The economics of the energy industry are perennially unstable due to resource availability and regulatory uncertainty, and we are barraged with data about the latest developments every week. Haynes and Boone just released a memo detailing that oil and gas companies paid landowners $21 billion in 2010, and we have written about the average cost of producing oil in the Arctic versus in the Gulf of Mexico and West Africa. Often it is useful to look at all these developments with a different perspective in mind.
Today’s post looks further at the reasons for the U.S.-led surge in shale drilling, considering the arguments of BP’s chief economist that stable property rights in addition to “open access and sound government” – as opposed to dumb luck and fortunate geology – unleashed the recent boom in natural gas extraction. Evidence he offers to support this claim is that natural gas drilling has not taken off outside North America. India and parts of Latin America and Africa also have generous supplies of accessible shale gas, but the market pricing of energy and private-sector drive in the U.S. have enabled natural gas development to become a natural gas boom unlikely to be copied elsewhere anytime soon.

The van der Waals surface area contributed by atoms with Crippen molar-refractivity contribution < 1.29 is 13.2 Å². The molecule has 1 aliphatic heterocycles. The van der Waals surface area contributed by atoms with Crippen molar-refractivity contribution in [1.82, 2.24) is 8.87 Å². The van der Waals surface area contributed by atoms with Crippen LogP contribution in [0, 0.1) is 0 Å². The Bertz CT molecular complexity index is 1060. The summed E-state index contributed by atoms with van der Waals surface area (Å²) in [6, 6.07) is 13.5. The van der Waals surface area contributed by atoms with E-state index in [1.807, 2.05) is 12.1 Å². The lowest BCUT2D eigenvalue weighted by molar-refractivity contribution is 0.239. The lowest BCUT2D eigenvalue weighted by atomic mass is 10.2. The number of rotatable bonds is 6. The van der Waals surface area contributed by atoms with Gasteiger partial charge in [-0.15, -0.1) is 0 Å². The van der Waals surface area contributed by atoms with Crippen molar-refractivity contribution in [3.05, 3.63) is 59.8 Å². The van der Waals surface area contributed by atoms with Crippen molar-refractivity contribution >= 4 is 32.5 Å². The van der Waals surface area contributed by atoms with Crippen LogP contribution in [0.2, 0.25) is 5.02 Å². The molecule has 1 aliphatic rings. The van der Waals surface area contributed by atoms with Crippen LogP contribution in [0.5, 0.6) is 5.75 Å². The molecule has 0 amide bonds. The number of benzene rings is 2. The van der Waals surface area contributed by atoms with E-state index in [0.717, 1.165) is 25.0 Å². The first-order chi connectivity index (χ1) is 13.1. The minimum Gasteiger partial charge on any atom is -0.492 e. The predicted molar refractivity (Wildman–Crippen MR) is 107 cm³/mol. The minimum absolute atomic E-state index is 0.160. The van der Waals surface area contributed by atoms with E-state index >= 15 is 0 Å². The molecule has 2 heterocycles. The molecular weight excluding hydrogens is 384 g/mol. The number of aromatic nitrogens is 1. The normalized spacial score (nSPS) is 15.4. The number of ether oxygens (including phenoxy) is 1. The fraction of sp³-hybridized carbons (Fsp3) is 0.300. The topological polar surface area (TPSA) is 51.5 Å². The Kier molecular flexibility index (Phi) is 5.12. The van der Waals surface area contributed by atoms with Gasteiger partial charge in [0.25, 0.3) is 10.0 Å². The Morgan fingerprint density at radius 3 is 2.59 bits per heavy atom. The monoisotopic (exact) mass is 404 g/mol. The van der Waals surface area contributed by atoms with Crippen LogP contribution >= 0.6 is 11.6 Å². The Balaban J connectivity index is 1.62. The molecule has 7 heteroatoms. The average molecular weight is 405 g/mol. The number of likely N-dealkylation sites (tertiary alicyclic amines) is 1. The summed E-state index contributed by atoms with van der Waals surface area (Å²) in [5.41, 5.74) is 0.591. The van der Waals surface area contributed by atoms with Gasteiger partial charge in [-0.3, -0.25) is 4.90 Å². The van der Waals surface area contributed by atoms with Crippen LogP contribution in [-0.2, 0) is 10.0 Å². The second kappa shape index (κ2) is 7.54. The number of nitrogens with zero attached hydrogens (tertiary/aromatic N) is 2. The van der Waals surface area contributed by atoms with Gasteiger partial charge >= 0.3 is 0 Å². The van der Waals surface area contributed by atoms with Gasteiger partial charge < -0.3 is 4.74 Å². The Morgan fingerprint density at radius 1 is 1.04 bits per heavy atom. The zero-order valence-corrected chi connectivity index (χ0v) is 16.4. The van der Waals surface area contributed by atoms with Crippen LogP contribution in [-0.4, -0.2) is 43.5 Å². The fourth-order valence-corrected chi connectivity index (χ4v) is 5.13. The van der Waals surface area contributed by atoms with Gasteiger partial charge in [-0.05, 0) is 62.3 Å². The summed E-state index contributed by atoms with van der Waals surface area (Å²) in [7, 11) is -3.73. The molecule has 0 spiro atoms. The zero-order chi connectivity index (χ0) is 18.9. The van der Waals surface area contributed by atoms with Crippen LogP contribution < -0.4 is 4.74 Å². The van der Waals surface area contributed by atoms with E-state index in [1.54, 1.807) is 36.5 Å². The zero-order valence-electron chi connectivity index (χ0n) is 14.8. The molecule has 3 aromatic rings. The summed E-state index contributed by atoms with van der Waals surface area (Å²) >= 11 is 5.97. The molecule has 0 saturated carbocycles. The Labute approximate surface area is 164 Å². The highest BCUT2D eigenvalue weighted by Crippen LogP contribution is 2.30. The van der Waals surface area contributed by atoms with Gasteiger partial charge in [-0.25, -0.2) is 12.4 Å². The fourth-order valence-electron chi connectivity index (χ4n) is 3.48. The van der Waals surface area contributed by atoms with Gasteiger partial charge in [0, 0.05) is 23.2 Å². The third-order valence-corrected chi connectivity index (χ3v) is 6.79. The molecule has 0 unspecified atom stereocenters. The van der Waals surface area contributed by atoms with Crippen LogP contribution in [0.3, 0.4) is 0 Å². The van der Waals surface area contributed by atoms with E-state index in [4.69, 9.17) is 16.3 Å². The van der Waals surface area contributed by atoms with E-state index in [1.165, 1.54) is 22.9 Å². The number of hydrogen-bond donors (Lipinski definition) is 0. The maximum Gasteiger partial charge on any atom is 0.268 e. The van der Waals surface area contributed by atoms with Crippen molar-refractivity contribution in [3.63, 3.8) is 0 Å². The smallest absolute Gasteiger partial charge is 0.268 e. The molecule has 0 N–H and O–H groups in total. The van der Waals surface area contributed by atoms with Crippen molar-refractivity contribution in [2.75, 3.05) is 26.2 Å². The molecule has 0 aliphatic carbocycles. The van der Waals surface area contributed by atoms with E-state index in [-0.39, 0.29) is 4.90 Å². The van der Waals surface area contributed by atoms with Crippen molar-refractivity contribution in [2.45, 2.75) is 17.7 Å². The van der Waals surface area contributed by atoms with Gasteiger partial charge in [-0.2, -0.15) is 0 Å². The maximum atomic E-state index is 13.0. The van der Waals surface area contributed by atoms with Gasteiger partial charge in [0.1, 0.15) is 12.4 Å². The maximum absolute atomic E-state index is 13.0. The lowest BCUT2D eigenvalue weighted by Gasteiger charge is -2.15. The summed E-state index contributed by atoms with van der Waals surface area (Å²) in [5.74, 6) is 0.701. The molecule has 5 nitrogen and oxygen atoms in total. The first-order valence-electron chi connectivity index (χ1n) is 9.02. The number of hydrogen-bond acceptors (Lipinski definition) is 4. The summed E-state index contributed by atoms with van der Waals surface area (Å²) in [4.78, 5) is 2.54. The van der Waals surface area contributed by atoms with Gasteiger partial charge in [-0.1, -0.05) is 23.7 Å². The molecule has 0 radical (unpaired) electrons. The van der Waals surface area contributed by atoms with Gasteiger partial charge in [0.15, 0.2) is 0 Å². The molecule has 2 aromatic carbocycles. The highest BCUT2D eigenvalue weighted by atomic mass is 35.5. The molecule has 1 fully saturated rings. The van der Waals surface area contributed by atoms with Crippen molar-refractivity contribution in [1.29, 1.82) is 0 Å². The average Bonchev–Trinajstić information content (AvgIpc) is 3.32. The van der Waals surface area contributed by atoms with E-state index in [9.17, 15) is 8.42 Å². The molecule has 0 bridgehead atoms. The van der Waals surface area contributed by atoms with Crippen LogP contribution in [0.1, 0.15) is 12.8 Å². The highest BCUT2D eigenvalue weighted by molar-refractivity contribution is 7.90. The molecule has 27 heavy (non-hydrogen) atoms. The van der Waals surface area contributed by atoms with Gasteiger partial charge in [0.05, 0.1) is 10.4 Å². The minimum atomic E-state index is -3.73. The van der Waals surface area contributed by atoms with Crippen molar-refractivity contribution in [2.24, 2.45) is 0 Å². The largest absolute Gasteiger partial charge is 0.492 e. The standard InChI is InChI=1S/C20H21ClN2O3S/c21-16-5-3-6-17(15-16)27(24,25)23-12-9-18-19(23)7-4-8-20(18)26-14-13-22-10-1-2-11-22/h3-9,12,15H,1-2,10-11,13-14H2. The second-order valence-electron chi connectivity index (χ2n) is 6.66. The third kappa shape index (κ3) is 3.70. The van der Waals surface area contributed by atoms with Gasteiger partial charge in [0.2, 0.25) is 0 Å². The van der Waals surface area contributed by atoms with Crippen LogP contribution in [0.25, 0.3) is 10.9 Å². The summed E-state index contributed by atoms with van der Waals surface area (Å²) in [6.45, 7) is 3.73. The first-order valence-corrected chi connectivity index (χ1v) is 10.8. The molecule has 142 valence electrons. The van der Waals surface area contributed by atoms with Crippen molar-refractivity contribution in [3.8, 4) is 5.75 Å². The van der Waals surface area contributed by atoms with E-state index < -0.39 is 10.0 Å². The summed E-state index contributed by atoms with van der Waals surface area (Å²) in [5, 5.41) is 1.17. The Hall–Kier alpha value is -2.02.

The answers to the questions these politically-driven tidbits touch on will require some serious economic analysis, but still they are a useful reminder that geology is not the only factor in the cost of energy extraction. While production costs in the Arctic may be so much higher than in West Africa for reasons of the physical difficulty of drilling, Canadian and American market pricing, infrastructure, and private property rights certainly drive some of the natural gas industry’s ability to expand so quickly.